MR. EARNEST: To take your second question first, I don’t know whether or not the President had the opportunity to make clear that international unity, and particularly European unity, around responding to Russia’s destabilizing activities in Ukraine is an American priority. It is something that the President will have the opportunity to discuss over the context of the summit. I don’t know if that’s something that he raised in the first plenary session, but I’m confident it's something that he will discuss with other G7 leaders while we’re here.
I was not aware of the invitation on the part of the Japanese to President Putin, so I don’t have a specific reaction to that. What I will say is that we’re obviously –- Secretary Kerry met with President Putin a week or two ago in Sochi. And we have indicated on the part of the United States that we have a rather complex relationship with Russia; that there have been areas where we’ve been able to -- in spite of our significant differences about Russia’s destabilizing activities in Ukraine, we’ve been able to cooperate on a range of issues that have been important to the national security of both our countries. That’s been true as it relates to ridding Syria of their declared chemical weapons stockpile. It’s also true when it comes to negotiating with Iran to prevent them from obtaining a nuclear weapon. Russia has been an important and constructive contributor to that effort.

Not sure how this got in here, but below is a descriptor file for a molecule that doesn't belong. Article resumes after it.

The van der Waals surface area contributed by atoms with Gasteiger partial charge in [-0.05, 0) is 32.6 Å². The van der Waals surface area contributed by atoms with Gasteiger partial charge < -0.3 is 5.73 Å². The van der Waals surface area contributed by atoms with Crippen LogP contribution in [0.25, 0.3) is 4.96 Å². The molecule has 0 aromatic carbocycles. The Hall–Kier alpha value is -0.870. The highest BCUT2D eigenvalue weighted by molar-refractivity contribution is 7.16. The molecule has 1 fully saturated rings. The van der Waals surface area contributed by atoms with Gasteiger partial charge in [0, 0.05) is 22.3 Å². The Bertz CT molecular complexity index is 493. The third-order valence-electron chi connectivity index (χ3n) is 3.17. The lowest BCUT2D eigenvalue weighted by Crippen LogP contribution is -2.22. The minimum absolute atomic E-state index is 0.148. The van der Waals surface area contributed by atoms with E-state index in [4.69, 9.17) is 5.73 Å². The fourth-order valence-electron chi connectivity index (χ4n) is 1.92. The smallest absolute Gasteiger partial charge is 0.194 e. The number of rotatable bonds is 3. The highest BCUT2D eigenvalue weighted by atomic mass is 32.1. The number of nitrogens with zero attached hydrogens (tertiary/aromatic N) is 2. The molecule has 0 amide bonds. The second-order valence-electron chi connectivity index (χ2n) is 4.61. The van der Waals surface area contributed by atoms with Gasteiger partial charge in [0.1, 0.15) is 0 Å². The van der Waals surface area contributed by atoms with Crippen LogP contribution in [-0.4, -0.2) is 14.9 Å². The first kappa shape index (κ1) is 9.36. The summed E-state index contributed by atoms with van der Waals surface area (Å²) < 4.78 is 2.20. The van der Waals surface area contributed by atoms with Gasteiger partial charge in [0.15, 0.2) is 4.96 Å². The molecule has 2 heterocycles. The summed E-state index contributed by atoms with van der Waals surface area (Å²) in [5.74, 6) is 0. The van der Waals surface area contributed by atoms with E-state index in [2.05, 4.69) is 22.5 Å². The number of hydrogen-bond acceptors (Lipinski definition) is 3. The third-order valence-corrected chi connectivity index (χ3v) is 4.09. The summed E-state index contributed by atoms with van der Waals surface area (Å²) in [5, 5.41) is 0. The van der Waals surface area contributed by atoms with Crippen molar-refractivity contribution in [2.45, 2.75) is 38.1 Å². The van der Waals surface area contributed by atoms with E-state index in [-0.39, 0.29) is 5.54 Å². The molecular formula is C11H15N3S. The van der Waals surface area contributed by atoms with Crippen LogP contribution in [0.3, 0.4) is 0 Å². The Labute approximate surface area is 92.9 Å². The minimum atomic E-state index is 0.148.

Anybody else? I’ll give you the last one, sir.
Q How can the difficulties to the North Korean nuclear issue and nuclear missile strategy -- (inaudible) the G7 leaders are worried against North Korea’s nuclear missile strategy.
MR. EARNEST: Well, I would observe two things. Without previewing what will eventually be included in the G7 communique, I would say it’s the U.S. belief that there is a global interest in dealing with the concerns about North Korea’s nuclear program. And we are interested in seeing North Korea come into compliance with a whole set of U.N. rules and regulations that they have flouted when it comes to their nuclear program.
And I am confident this will be a topic of extensive discussion when the President has the opportunity to sit down with one of our closest allies in the region, the President of the Republic of Korea, and the President is looking forward to the meeting.